Clonus of the Ankle Test
Clonus is a rhythmic, oscillating, stretch reflex. The cause of the oscillations are related to lesions in upper motor neurons and is generally accompanied by hyperreflexia. Therefore, clonus is used as part of the neurological physical exam to assess the status of a patient’s nervous system. It is also used in prognostic evaluation of seizures in certain drug overdoses, and therefore can be used in treatment. Clonus of the ankle results in repeated dorsiflexion of the ankle in response to brisk dorsiflexion of the foot. The test helps in differentiating between the involvement of the central nervous and peripheral nervous system.
The technique is performed without any equipment. This is a simple procedure. The patient lies in a relaxed supine position. The physiotherapist slightly flexes the leg to be examined at the knee and with the other hand gently moving the ankle a couple of times in dorsiflexion and plantarflexion of the ankle, before rapidly dorsiflexing the ankle. The therapist holds the ankle in dorsiflexion. The initial brisk dorsiflexion and sustained pressure can be done with slight eversion of the foot.
A positive Clonus sign is recorded when the examiner feels and sees the oscillations against this pressure.
- Rhythm and number of beats can be appreciated.
- Each beat will be felt as a plantarflexion followed by a relaxation. The first beat is the longest, with decreasing duration of beats until the fourth beat, after which the beat frequency becomes equivalent from one to the next.
- Frequency of clonus: 5-8 Hz and the average period of oscillations of the ankle clonus is approximately 160–200 ms with plantar flexion comprising 45% of the period and dorsiflexion 55% of the period. Literature suggests that the duration of the dorsiflexion around 88.63±10.83 ms, and the duration of the plantarflexion 71.75±6.73 ms.
- According to the National Institute of Neurological Disorders and Stroke (NINDS), the deep tendon reflexes are graded on a scale from 0 to 4. Clonus is graded as grade 4+. If clonus is greater than 10 beats, it is considered "sustained clonus," which can be denoted as a "5" or just documented as a rating of "4".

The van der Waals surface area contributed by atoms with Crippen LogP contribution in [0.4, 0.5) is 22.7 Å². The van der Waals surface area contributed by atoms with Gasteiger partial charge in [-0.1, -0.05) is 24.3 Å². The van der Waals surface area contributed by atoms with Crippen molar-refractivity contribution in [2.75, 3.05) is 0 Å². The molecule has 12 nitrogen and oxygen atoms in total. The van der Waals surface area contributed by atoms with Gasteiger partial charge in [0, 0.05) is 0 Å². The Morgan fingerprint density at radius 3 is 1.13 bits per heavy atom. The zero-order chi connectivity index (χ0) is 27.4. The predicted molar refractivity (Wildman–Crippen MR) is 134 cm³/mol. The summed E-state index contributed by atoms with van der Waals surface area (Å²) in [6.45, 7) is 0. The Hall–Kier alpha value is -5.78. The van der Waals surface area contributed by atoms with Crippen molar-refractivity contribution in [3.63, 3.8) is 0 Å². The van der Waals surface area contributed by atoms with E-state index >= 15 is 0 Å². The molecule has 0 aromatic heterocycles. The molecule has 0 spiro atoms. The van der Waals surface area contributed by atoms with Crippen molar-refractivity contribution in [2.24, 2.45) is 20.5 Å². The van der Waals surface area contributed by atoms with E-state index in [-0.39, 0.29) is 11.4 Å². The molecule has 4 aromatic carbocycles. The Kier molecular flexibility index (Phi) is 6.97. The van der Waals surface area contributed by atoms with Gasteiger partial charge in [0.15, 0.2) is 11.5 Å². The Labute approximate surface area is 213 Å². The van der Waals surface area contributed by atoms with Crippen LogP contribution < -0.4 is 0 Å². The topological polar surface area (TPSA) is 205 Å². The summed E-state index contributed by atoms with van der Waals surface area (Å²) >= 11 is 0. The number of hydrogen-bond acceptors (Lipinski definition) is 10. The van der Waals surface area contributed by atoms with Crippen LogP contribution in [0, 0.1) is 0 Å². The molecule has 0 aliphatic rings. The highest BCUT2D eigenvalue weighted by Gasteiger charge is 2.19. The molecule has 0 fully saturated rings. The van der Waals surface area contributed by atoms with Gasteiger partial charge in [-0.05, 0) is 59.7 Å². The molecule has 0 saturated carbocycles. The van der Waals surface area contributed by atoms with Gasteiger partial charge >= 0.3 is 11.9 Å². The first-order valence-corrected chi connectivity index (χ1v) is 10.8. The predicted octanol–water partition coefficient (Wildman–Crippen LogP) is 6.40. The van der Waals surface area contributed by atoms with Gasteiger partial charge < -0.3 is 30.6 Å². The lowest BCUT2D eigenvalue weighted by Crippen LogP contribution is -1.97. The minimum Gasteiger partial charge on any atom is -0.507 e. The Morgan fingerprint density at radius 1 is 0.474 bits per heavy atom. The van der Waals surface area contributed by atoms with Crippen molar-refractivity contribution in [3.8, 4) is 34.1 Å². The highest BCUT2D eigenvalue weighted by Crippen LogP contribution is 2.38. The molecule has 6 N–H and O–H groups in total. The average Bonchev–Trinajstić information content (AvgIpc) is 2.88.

Clonus can exist as a physical examination finding; it is a marker of hyperreflexia, which is part of an upper motor neuron syndrome and is generally accompanied by spasticity and manifests as a central nervous system insult. Clonus appears several weeks after the presence or onset of a lesion and may be due to a number of causes like cerebral hemispheric or spinal cord damage.
Spinal Cord Assessment Tool for Spastic Reflexes (SCATS) a clinical tool for the assessment of spasms and spastic hypertonia in spinal cord injury (SCI) assesses the severity of the 3 spasticity components: clonus, flexor spasm, and extensor spasm. Clonus is quantified in response to rapid dorsiflexion of the ankle. The duration of each clonic burst is timed and scored as follows:
- 0 No reaction
- 1 Mild: Clonus maintained <3s
- 2 Moderate: Clonus persists 3-10s
- 3 Severe: Clonus persists >10
One observational study showed a significant correlation between the SCATS clonus scores and the Modified Ashworth scores of the hip, knee, and ankle in patients with spinal cord injury, thus suggesting that SCATS is a reliable tool for assessing spasm activity and spastic hypertonia in patients with SCI. The results demonstrated good interrater agreement (due to well-trained experienced testers and standardised SCATS) and test-retest agreement; however, a higher interrater agreement was noted than the test-retest agreement which could be due to change in spasticity with time (2 tests were performed 1 week apart). However, there is no research examining the sensitivity of clonus in ruling out cord compressive myelopathy.
- Zimmerman B, Hubbard JB. Clonus.
- Fundamentals of Tests and Measures for the Physical Therapist Assistant. Chapter 9 Neuromuscular examination. Stacie J. Fruth, Carol Fawcett
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- Dr. jawad alhakeemSustained ankle clonus. Available from https://www.youtube.com/watch?v=azHvgZrkVKM. Accessed on 2/3/21